The chinese meaning of just war and its impact on the foreign policy of the people's republic of china
David Bourget (Western Ontario)
David Chalmers (ANU, NYU)
Rafael De Clercq
Jack Alan Reynolds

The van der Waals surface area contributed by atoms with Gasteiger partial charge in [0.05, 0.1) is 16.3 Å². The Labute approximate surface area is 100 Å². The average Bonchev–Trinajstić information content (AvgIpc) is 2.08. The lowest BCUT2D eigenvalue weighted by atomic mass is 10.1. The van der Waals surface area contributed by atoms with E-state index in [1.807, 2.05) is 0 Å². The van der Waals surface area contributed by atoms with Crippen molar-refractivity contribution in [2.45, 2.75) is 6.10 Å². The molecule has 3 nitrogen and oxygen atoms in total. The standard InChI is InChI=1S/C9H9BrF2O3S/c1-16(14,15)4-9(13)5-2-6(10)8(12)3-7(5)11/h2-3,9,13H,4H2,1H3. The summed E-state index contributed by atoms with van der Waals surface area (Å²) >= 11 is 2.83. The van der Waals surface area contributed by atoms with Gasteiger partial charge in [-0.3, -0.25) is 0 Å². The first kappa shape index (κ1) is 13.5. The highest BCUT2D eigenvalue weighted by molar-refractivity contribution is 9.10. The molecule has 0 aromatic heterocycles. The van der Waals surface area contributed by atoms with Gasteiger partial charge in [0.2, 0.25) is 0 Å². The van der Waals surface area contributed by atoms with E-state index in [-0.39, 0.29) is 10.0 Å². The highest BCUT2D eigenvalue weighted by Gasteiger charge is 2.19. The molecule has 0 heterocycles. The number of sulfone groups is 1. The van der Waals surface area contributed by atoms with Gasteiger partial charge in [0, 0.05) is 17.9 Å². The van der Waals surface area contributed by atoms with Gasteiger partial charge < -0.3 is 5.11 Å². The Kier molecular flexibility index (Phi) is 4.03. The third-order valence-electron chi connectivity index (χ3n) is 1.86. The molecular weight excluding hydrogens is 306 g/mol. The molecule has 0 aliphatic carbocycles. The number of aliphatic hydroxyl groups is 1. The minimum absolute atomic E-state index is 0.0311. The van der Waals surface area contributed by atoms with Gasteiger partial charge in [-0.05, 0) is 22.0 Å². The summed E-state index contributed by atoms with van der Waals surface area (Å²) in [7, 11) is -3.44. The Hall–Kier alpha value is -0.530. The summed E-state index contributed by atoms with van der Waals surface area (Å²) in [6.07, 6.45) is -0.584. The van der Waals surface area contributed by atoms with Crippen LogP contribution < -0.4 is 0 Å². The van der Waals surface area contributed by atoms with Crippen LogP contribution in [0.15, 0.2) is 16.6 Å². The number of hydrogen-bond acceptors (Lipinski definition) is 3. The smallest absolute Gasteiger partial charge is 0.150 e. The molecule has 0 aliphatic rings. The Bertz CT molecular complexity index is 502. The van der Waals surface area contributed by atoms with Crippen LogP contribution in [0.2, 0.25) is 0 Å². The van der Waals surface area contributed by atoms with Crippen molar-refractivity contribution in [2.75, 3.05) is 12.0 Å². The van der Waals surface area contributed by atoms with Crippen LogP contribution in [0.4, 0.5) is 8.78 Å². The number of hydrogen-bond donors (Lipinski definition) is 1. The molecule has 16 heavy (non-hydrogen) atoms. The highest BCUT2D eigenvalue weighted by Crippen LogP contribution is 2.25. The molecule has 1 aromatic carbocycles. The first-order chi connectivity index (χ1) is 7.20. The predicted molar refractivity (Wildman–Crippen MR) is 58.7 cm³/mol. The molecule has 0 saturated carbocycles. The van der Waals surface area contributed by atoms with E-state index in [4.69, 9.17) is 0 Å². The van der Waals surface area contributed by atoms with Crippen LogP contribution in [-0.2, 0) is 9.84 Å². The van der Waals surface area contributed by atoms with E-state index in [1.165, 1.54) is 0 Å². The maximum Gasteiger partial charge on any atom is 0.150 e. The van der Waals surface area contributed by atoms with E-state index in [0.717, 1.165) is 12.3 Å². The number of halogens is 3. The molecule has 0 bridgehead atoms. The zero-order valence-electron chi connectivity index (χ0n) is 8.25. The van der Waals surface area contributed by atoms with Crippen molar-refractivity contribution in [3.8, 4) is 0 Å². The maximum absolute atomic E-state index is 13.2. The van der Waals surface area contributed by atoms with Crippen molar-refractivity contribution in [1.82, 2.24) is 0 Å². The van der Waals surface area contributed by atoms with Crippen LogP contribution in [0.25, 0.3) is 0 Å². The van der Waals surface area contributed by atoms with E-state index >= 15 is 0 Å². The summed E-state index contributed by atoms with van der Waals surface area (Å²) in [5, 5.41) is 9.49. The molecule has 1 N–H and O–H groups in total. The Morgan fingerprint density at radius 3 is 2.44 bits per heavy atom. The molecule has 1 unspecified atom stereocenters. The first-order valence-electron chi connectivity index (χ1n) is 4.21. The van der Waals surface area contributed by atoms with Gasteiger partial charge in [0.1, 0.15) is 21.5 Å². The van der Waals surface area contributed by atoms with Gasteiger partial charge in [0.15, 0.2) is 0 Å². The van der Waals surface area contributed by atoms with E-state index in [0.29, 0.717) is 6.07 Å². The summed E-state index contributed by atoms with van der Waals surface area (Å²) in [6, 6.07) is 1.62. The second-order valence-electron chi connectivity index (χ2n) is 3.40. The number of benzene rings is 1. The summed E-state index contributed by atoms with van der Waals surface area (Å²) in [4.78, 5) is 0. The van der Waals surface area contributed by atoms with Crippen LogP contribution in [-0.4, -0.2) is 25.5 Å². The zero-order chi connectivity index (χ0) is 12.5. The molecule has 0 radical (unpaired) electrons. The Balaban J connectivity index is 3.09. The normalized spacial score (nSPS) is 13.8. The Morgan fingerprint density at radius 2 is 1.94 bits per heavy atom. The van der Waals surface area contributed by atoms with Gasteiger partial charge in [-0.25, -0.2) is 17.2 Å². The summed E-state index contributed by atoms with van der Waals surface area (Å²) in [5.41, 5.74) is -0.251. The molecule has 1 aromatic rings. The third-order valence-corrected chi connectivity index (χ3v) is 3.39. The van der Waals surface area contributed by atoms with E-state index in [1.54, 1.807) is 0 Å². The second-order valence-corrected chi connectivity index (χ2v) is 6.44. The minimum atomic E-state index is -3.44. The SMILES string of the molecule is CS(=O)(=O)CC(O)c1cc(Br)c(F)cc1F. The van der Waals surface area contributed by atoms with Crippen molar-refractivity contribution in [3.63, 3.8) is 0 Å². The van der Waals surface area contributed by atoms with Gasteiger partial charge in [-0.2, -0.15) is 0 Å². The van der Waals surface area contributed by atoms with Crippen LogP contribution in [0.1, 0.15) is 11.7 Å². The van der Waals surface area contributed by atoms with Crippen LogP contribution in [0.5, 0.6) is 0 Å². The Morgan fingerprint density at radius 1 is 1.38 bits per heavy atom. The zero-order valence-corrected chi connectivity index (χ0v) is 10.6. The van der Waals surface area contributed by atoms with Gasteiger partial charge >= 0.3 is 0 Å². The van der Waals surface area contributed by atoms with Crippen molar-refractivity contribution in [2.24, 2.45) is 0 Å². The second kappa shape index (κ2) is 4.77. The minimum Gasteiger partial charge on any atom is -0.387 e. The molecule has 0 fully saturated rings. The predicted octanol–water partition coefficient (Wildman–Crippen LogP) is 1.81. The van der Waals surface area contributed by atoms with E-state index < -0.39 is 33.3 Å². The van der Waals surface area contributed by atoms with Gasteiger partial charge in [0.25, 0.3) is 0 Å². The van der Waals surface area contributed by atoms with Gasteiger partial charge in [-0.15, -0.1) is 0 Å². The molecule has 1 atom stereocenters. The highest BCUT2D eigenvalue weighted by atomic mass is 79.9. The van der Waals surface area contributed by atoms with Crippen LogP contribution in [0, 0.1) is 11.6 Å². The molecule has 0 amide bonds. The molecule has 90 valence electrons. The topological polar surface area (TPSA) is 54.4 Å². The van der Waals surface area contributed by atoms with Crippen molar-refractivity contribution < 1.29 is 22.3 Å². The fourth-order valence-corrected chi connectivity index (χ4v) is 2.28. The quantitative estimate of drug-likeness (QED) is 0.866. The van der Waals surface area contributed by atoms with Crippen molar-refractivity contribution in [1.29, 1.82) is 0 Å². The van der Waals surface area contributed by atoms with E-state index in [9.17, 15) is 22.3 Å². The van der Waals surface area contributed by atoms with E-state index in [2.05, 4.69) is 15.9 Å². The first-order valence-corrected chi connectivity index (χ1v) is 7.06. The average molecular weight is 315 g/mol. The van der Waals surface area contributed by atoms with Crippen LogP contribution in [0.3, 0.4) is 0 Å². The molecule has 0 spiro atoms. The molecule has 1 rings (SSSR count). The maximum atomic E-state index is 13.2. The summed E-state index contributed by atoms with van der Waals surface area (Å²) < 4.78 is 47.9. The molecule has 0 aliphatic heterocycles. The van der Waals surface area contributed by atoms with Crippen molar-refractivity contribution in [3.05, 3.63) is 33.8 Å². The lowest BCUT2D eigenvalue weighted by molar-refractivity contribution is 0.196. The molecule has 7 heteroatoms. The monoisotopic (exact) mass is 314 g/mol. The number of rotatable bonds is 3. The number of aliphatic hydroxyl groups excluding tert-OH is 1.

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The image of China's peaceful rise, which the Chinese government is keen to enforce in the world, stands in contrast to the view of China's ascent as a threat. China's economic and military growth is perceived as a potential threat to the (East) Asian security structure and as a challenge to the preponderance of the United States. Even though the PRC is more active in international and regional organizations - and better integrated in the international community - than ever before, the ambiguity of China's true political intentions is still dominant. The focus of this analysis is the Chinese tradition of Just War and its benefits for an enhanced understanding of contemporary Chinese foreign policy. The tradition of Just War has rarely been studied, but the search for an understanding of Just War in Chinese traditional thinking can, nevertheless, assist in the analysis of China's current foreign policy. Whether China's foreign policy is benign or malignant or whether China dominates Asia is, therefore, "profoundly uncertain." With regard to foreign policy analysis, the differentiation between the regional and the international levels might help to transcend the predominant understanding of Chinese foreign policy in international relations theory.
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